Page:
Saturday, February 24, 2018
“My voice unto the Lord calls, and He answers me from the mount of His sacredness, forever.” (Psalms 3:5)
This and the remaining verses to be quoted, reiterate what we have pointed out before. In, by and with sacredness we have to approach God, for that is the connecting link between Him and the Jewish people.
The emphasizing “forever” that we see frequently in the Psalms, is to be understood as something previously established for eternity. In sacredness God responds, bringing us to the eternity of His sacredness.
“And I, in Your abundant loving kindness, shall I come in Your house; I bow down toward the temple of Your sacredness in reverence of You.” (5:8)
King David evokes one of God’s attributes of compassion, “abundant in loving kindness” (Exodus 34:6-7) to approach Him in prayer.
This we understand also as an attribute that we must share with God in order to come to the place of His sacredness, to which we also must approach with reverence.
Here reverence means not in fear of God, but in acknowledgment of His unfathomable presence that makes us feel infinitesimally insignificant before Him.
This is not the first or the last occasion when King David invites us to adopt humbleness, for this also is one of the prerequisites to evoke God’s presence in prayer. Reverence here is an expression of utmost humility, as well as the bowing down to the magnificence of our Creator.
“Sing praises to the Lord, who dwells in Zion; proclaim among the peoples His doings.” (9:12)
In the Jewish prayer book, we recite psalms to entreat God to hear our voice, and to grant us what we need every day to live according to His will. In this entreating prelude we approach Him by recognizing His works and constant marvels and miracles for us, in order to connect and partake of the blessings of His loving kindness and truth.
We also understand “praising” Him, not only by exalting and glorifying Him with words, but also by acting according to His ways and attributes; for we honor Him more by our actions than by our words. Thus we properly proclaim His works among the peoples, while being mindful that He dwells in the sacredness of Zion.
Sunday, February 18, 2018
Trying to define or describe Jerusalem is the same futile endeavor to fathom the God of the Jews. The reason is quite simple, because Jerusalem and God belong to each other.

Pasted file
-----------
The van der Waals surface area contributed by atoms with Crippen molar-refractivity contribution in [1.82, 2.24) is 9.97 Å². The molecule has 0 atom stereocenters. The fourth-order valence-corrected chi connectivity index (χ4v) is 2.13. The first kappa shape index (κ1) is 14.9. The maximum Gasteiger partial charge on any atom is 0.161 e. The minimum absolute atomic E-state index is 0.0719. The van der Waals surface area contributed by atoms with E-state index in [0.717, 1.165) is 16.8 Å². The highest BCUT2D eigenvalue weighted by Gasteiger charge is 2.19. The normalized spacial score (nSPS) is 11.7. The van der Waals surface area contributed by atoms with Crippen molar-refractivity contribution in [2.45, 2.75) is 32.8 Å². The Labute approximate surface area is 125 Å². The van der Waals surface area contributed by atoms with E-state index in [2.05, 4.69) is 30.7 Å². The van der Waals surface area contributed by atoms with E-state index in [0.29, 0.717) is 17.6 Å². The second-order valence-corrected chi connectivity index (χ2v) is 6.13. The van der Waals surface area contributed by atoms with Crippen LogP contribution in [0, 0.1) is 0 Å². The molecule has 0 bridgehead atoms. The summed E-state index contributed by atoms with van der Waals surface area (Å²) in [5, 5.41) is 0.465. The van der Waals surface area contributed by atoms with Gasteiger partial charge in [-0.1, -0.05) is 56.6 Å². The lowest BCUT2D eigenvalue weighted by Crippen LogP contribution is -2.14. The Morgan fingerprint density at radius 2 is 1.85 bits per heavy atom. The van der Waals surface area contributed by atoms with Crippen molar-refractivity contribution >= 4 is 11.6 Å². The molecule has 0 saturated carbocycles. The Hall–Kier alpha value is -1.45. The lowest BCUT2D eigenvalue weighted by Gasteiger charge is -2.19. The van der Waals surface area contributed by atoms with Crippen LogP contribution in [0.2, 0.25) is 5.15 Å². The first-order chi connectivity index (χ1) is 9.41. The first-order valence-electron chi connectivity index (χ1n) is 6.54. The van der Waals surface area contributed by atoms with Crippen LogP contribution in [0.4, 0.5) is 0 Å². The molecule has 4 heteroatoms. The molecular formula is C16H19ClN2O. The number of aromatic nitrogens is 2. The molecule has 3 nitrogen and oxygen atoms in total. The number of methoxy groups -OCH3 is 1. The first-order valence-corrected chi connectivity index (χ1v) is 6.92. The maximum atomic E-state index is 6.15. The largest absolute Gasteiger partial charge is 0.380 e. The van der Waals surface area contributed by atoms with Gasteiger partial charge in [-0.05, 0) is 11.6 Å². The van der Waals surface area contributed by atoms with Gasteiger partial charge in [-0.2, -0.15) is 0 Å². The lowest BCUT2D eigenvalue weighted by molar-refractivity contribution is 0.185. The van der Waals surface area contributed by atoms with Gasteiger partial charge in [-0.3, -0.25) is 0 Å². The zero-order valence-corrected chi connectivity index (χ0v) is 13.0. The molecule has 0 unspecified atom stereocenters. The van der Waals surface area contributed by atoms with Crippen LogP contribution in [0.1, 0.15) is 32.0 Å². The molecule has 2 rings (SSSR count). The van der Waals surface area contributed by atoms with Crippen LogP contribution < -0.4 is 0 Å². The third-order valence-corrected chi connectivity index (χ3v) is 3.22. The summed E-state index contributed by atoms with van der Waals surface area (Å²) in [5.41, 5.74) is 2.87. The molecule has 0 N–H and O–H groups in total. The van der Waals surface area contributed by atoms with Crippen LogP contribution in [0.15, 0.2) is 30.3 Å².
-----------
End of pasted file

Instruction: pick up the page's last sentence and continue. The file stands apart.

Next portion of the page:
The “place” of God’s presence in the world is as sacred as He is, and the name of the city confirms this fact. Our Jewish oral tradition offers two essential meanings.
One tells us that there were two cities opposite to each other and separated by the valley of Josephat. These were Shalem and Yieru, that many centuries later were unified by King David. Hence the Psalmist is considered the founder of the city, who established it as the eternal and undivided capital of Israel.
The other version is that the city was originally named Shalom, “peace”, and after Abraham’s offering of his son Isaac, he renamed it “Yierushalem”. This one is usually translated in two complementary ways, “shall appear in peace” or “shall be seen in peace”, in reference to God. Both are in the future tense, because this was going to be the place that He chose for His Temple, the dwelling of His presence in the world.
In this sense Jerusalem and its Temple are inherent to each other, because God’s presence dwells in the same place. This definition is accurate to describe it as eternal and indivisible, which are also attributes of the God of the Jews.
In his book of Psalms, King David reflected on these premises with his profound spiritual insight and awareness of what this city means and represents as the capital of the Jewish people in particular, and for humankind in general.